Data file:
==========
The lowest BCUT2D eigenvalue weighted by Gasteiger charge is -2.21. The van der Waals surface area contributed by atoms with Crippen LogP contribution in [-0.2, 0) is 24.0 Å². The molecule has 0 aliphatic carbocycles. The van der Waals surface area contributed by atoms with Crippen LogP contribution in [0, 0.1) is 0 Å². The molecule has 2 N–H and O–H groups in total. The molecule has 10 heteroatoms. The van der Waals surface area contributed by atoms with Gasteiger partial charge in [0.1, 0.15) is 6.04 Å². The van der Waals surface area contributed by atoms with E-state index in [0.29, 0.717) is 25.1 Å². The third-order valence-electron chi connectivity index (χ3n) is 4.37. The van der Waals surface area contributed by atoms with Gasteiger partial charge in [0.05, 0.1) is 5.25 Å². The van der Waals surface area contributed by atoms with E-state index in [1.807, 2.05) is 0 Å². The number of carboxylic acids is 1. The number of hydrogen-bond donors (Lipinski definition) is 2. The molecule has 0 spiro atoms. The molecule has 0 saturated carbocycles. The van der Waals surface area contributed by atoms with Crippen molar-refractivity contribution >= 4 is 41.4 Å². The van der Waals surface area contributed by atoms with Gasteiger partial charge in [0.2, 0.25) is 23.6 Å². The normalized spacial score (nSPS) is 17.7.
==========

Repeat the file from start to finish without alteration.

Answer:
The lowest BCUT2D eigenvalue weighted by Gasteiger charge is -2.21. The van der Waals surface area contributed by atoms with Crippen LogP contribution in [-0.2, 0) is 24.0 Å². The molecule has 0 aliphatic carbocycles. The van der Waals surface area contributed by atoms with Crippen LogP contribution in [0, 0.1) is 0 Å². The molecule has 2 N–H and O–H groups in total. The molecule has 10 heteroatoms. The van der Waals surface area contributed by atoms with Gasteiger partial charge in [0.1, 0.15) is 6.04 Å². The van der Waals surface area contributed by atoms with E-state index in [0.29, 0.717) is 25.1 Å². The third-order valence-electron chi connectivity index (χ3n) is 4.37. The van der Waals surface area contributed by atoms with Gasteiger partial charge in [0.05, 0.1) is 5.25 Å². The van der Waals surface area contributed by atoms with E-state index in [1.807, 2.05) is 0 Å². The number of carboxylic acids is 1. The number of hydrogen-bond donors (Lipinski definition) is 2. The molecule has 0 spiro atoms. The molecule has 0 saturated carbocycles. The van der Waals surface area contributed by atoms with Crippen molar-refractivity contribution >= 4 is 41.4 Å². The van der Waals surface area contributed by atoms with Gasteiger partial charge in [0.2, 0.25) is 23.6 Å². The normalized spacial score (nSPS) is 17.7.